Whether you are a new business owner or an experienced pro, invest time …

Get Read to Get Ranked

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Years ago when I first started doing email newsletters, each new client had questions about writing the introduction to their very first issue. Eventually, I prepared a tip sheet for new clients and also posted the info on my blog thinking it might be useful to others. That was in 2012.

Three years later I realized 2 things: the advice I was giving needed to be refined/updated and this was the top-performing post on my blog (by far!) so others were indeed finding it useful. I published a refreshed version with a similar subject line. That was in 2015.

Now you can see that these two posts account for a huge chunk of the traffic:


And you can see what that organic traffic is searching:


These readers didn't come to my blog because I did something magic to get Google to rank the posts. People came (and still come) because it's a topic they're interested in and the information is useful. (If you search 'write newsletter introduction', you should find me on page 1 right …

Pantone Colour of the Year for 2020

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Now, this is a colour I can get behind - Classic Blue. This shade of blue is great when "any shade of blue will do", which happens more often than you might think. Did you know blue is overwhelmingly the world's favourite colour?
"We associate blue largely with the sky and water (as well as more mundane, but neutral-to-positive, items such as ballpoint pens and blue jeans), raising the average preference for blue higher than the remainder of the rainbow."
Why Blue Is the World’s Favorite ColorPANTONE 19-4052 TCX Classic Blue colour values:
RGB 15 76 129HEX/HTML 0F4C81CMYK 100 76 25 0Will you be using more blue in your marketing in 2020?

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We Must, We Must, Increase Our Trust

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You may not often think of trust in relation to productivity but there's a very direct correlation, especially for small businesses.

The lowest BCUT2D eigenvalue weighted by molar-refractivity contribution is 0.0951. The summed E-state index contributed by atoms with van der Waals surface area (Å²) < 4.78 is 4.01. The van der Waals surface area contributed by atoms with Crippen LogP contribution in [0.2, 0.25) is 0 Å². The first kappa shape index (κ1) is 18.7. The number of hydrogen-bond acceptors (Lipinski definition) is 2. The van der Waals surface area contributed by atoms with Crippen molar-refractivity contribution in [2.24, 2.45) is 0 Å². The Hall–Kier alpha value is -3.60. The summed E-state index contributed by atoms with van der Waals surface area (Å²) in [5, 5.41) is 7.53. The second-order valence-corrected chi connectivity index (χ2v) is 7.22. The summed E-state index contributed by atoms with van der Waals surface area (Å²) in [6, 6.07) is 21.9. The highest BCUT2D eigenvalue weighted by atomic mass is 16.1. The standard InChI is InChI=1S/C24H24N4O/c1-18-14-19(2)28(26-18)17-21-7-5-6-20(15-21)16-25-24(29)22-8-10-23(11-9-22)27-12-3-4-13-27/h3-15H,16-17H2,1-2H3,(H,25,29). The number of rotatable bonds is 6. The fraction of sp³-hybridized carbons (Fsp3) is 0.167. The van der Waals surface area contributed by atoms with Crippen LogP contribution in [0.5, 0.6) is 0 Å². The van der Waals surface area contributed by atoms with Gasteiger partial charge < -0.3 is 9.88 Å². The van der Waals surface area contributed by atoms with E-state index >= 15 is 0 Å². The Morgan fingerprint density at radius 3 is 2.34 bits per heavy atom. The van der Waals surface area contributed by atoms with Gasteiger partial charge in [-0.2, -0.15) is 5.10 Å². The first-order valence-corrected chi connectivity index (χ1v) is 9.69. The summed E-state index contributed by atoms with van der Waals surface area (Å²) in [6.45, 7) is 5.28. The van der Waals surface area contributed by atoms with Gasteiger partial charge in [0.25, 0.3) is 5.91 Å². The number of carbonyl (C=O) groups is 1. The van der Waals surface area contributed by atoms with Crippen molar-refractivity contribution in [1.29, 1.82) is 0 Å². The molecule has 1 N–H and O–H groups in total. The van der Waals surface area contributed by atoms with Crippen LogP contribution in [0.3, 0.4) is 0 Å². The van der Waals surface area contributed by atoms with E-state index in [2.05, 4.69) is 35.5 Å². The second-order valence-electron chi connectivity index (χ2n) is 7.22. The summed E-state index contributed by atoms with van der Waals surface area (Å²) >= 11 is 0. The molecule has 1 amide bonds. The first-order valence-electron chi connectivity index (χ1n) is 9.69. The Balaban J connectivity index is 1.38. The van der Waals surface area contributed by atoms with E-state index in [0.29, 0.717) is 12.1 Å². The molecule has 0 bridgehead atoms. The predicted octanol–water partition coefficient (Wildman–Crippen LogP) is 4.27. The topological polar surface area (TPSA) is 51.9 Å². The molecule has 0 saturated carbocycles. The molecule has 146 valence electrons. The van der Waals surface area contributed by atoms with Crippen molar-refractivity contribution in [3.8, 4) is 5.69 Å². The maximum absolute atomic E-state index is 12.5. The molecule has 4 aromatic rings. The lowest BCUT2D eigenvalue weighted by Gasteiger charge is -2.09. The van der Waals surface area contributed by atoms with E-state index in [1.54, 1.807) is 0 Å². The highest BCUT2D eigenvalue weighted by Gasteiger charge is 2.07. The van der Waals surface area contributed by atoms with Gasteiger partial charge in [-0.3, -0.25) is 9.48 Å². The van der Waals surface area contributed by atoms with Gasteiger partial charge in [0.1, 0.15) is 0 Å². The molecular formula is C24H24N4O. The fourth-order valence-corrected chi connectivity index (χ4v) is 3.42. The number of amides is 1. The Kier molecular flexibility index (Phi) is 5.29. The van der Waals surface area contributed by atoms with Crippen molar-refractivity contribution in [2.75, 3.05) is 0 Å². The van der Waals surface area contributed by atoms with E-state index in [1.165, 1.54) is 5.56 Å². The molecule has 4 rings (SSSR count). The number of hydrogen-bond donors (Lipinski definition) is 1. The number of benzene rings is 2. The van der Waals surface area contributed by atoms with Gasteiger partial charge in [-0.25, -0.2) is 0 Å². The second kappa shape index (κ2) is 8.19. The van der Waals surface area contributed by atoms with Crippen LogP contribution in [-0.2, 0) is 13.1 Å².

What is trust in a business relationship? It can be quite different than in our personal lives, of course. I've recently weathered the end of a 16-year marriage which was quite a life lesson in trust. And, while we can certainly have business relationships longer than this, the trust element is not all-encompassing - it's limited to delivering on work-related promises. This means things like having clear expectations, establishing goals and deadlines and meeting them, respecting each other's time, being honest about feedback, keeping communication open and relevant, and, of course, doing good work or selling reliable products.
“Trust is your willingness to be open, vulnerable and courageous based on positive expectations.”Lea BrovedaniHaving established trusting relationships helps us be more efficient because our customers will know we…

Editing Checklist for Your Marketing Content

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Whenever you write something, it's always a good idea to wait a while before editing - later the same day or the next day. You'll have a fresh perspective and it'll be easier to pick out what can be improved upon.

Here are a few things to watch out for when you're editing:

Brevity: Cut out every word that adds nothing to the meaning or flow. Each word should be working for you! Read Slice Words to Save Money for examples.

Clarity: Use specific adjectives instead of vague ones to increase understanding and interest. Instead of "We received numerous applications to volunteer at the conference," say "We received 33 applications..."

Paragraph length: Each paragraph should deal with only one topic or idea. Short is always better.

Tone and style: Don't write like a business; write like a human being and use your normal conversational style. Try the "Hi Mom" test.

Variety: Avoid starting each sentence or paragraph with similar words or phrases...…

How to Make Smart Marketing Decisions

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Small business owners can spend a lot of time and money on marketing initiatives. Sometimes we're successful and sometimes not so much.

I think of marketing as an experiment because - really - there are no magic bullets. There are best practices, there is good and bad advice, there are lots of experts and gurus. But we, the business owners, have to make the final decisions and... live with the results.

Marketing isn't cheap (even if it's our own time) and poor decision-making can hurt more than our wallets - our reputation may also be at risk.

So, how do we make decisions about things we have little experience with? How can we possibly know what all of our options might be when it comes to getting a new website? Or knowing which social media platforms will work best? Or building a content strategy? We can't... unless we put some extra effort into it.

Step #1: Clearly identify the decision that needs to be made. Sometimes it'll be staring you in the face but other t…